Jesus Makes All Things Clean

Have you ever read through the ritual cleansing passages in Leviticus? Often we don’t think of these passages first when we do our quiet times in the morning. We usually gravitate towards something more practical to us, right? But should this be the case? If we believe that God’s Word is true, and we believe He has things in store for us on every page of Scripture, then even the words in Leviticus have tremendous power over our lives.

Under the Old Covenant if a woman had a discharge of blood she was considered impure—even if this was during her monthly cycle. Leviticus 15 gives us the verdict for a woman who experienced prolonged bleeding. We learn here that if anyone touched her, they were unclean as well. At the end of her discharge she was to follow a series of purification rituals that would cleanse her of her impurity and put her in right standing to come into the Temple. If a woman’s bleeding continued for years at a time she was perpetually unclean—a disgrace and an outcast. At first glance this seems horribly unfair and hard to swallow. The very thing that God gave to a woman was now making her unclean and unable to be in his presence.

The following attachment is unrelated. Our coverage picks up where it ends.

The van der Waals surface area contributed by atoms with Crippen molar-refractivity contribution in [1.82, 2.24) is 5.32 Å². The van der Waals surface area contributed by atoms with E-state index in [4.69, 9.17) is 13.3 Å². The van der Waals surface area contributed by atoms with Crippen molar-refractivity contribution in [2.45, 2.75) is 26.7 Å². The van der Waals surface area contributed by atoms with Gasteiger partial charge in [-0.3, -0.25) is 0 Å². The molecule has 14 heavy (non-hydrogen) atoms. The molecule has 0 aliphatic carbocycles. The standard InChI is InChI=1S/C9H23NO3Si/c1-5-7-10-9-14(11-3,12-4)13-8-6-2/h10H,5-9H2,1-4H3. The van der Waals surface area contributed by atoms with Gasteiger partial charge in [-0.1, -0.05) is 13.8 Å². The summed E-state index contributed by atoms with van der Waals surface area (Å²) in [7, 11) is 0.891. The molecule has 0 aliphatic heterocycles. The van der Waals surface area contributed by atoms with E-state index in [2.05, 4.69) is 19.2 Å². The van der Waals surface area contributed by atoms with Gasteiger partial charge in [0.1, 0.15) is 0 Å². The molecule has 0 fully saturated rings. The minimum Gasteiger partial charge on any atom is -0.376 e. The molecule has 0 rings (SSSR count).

Fast forward to the New Testament and Luke 8:43-58 (and Matthew 9:20-22) where a woman who had suffered from a discharge for twelve years is healed by simply touching the Savior’s garment. It’s hard to imagine all that she went through in those years, but the Bible gives us some indication. She could not enter the temple. She could not worship. She was cast out of society because she was dirty, unclean, and sick. The very fact that Jesus was touched by her would have made him unclean. But she knew that Jesus had something that all of the ritualistic purity requirements never were able to fulfill. He was purity. He was clean. He was perfect. And he was powerful.

“If I just touch him,” she thought, “maybe I will have hope, maybe I will have relief.”

And she did.

Leviticus 15:25-31 is a staggering reminder of what this woman experienced. Every square inch of anything she came in contact with would be stained with her impurity. She needed to be cleansed and healed. All of the rituals, all of the law, all of the sacrifices and need for atonement met their fulfillment in the Man who said “your faith has made you well.”

This is what we miss when we don’t read the Old Testament. Without Leviticus, we can’t understand the fullness of Luke. They are meant to go together. Understanding the Law should make us weep for this woman who has no hope besides Christ. The people in Jesus’ day knew what her discharge meant, and they would have been horrified that she touched Jesus. We are meant to feel the weight of the Law, but we are also meant to feel the freedom and release that Jesus brings at the inauguration of his Kingdom. This is the hope of the Savior. All of the promises, all of the rituals, all of the sacrifices, find their once and final fulfillment in the work of Jesus Christ.